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Litter Box Problems

Click here, to see our cat litter products. A cat that avoids using the litter box quickly makes herself unwelcome in a home. What should you do? (scroll down)
  • A cat that suddenly develops bad litter box habits may also have a medical problem. Take your cat to the vet to make sure this is not the case.
  • Has anything changed lately in your household? A new pet, baby, boyfriend? Visitors, parties, house redecorating, move to a new environment, change in your hours or routine? Return from boarding or hospitalization? Interaction problems with other animal household members? Cats are very sensitive animals. Make sure she does not feel neglected emotionally. Are you using a new kind of litter or have you changed the method for cleaning her box? Are there loud noises or other disruptions near her litter box? All of these factors can influence her habits.
  • Never punish a cat for a litter box mistake by rubbing her nose in it! This technique will not work and could remind her of a good place to "go" again!
  • Make sure that there is at least one box per cat in the household.
  • If your house is large or has several floors, put a box at each end of the house or on every floor.
  • Locate the box in a spot where your cat can have easy access and some measure of privacy. Do not locate it near the washing machine, dryer or furnace. The loud noises produced by these machines are not conducive to litter box tranquility.
  • If your cat is a "senior citizen" you may need to provide a small ramp into the box to compensate for stiff old joints, or use a box with lower sides. Make sure the box is in a place easily accessible for your older kitty.
  • If your cat "misses" and goes just outside the box, get a covered one or an extra large one with high sides.
  • Some cats prefer two boxes, one for urinating and one for defecating.
  • The rubber backing on certain throw rugs has an odor (possibly ammonia-like) that attracts cats to urinate. If your cat insists on urinating on a throw rug, you will have to throw it away. No amount of washing can completely remove the odor that she detects.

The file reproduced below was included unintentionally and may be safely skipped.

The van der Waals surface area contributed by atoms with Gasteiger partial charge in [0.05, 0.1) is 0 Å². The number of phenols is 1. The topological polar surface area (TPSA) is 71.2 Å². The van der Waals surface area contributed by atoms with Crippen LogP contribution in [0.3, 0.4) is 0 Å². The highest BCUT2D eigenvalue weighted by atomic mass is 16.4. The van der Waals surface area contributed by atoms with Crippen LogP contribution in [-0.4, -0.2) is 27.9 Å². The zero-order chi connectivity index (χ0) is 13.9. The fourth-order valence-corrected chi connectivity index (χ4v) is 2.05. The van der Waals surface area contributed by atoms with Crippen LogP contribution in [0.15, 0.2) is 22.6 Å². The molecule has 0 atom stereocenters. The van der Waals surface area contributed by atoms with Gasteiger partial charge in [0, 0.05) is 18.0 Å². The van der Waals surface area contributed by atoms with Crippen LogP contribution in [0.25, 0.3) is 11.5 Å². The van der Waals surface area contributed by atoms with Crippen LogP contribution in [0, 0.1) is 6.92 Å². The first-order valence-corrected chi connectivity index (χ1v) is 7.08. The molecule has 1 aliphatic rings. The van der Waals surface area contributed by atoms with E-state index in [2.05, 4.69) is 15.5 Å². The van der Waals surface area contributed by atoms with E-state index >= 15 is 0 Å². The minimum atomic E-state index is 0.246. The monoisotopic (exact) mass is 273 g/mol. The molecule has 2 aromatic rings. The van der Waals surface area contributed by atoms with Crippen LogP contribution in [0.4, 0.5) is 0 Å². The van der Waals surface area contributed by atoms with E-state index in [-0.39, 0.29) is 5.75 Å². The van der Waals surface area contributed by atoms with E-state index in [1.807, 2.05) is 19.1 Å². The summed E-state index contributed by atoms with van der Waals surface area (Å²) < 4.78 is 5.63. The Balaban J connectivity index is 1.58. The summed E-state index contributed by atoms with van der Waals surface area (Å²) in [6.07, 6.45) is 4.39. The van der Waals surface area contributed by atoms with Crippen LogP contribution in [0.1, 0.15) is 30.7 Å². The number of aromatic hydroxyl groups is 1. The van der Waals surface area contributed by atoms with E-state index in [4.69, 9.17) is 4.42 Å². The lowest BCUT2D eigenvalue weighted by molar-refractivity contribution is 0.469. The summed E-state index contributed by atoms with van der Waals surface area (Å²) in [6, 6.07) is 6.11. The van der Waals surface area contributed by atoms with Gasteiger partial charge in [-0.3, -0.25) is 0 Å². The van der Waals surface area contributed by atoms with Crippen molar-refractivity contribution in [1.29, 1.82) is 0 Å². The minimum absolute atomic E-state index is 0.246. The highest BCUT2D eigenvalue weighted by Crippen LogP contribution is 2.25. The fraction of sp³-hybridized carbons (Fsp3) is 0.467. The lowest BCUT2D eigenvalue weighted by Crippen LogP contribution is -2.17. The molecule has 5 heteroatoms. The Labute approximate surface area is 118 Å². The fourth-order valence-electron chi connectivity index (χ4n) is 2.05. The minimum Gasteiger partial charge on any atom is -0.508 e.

• Never use ammonia based cleaners to clean accidents. They will have the opposite effect of attracting her to repeat her mistake.
  • On areas of repeated soiling, clean well, using an odor neutralizing spray or vinegar and water to finish. Then cover the spot (when dry) with your cat's food or water dishes. For multiple spots, use several dishes. Leave them there as a reminder when they are empty. Test for a day by removing a plate and then putting it back. Remove another one for a day and return it the next day. Try longer periods after she has not soiled again in these areas. This procedure may take several weeks, but it should be effective. Don't remove them too quickly, or she may go back to her old tricks and you'll have to start all over again.
  • Or cover the spot with plastic carpet runners, knobby side up. Or cover the spot with double stick tape. Or cover the spot with aluminum foil.
  • Or, if practical, place her litter box (or an additional box) on that spot. Make sure the litter is kept very clean. Use a small amount and change every day if necessary.
















Cat Litter Training and Self Cleaning Litter Boxes - GregRobert 


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